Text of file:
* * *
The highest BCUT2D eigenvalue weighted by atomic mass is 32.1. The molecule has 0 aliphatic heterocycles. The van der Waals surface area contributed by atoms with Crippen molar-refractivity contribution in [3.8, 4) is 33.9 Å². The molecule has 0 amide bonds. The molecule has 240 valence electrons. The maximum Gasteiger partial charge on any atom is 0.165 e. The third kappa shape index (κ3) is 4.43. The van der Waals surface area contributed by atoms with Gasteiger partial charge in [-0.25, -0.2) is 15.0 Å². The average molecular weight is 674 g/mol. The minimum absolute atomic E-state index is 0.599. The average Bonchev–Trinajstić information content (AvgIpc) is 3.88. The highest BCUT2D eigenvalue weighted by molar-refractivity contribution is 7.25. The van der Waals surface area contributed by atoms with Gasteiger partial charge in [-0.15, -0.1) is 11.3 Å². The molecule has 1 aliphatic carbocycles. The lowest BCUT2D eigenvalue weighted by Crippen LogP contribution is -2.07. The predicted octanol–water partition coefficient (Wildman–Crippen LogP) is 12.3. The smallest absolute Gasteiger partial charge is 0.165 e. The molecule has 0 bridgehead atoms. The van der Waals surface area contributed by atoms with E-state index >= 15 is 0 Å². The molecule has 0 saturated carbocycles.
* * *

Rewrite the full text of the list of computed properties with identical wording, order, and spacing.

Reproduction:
The highest BCUT2D eigenvalue weighted by atomic mass is 32.1. The molecule has 0 aliphatic heterocycles. The van der Waals surface area contributed by atoms with Crippen molar-refractivity contribution in [3.8, 4) is 33.9 Å². The molecule has 0 amide bonds. The molecule has 240 valence electrons. The maximum Gasteiger partial charge on any atom is 0.165 e. The third kappa shape index (κ3) is 4.43. The van der Waals surface area contributed by atoms with Gasteiger partial charge in [-0.25, -0.2) is 15.0 Å². The average molecular weight is 674 g/mol. The minimum absolute atomic E-state index is 0.599. The average Bonchev–Trinajstić information content (AvgIpc) is 3.88. The highest BCUT2D eigenvalue weighted by molar-refractivity contribution is 7.25. The van der Waals surface area contributed by atoms with Gasteiger partial charge in [-0.15, -0.1) is 11.3 Å². The molecule has 1 aliphatic carbocycles. The lowest BCUT2D eigenvalue weighted by Crippen LogP contribution is -2.07. The predicted octanol–water partition coefficient (Wildman–Crippen LogP) is 12.3. The smallest absolute Gasteiger partial charge is 0.165 e. The molecule has 0 bridgehead atoms. The van der Waals surface area contributed by atoms with E-state index >= 15 is 0 Å². The molecule has 0 saturated carbocycles.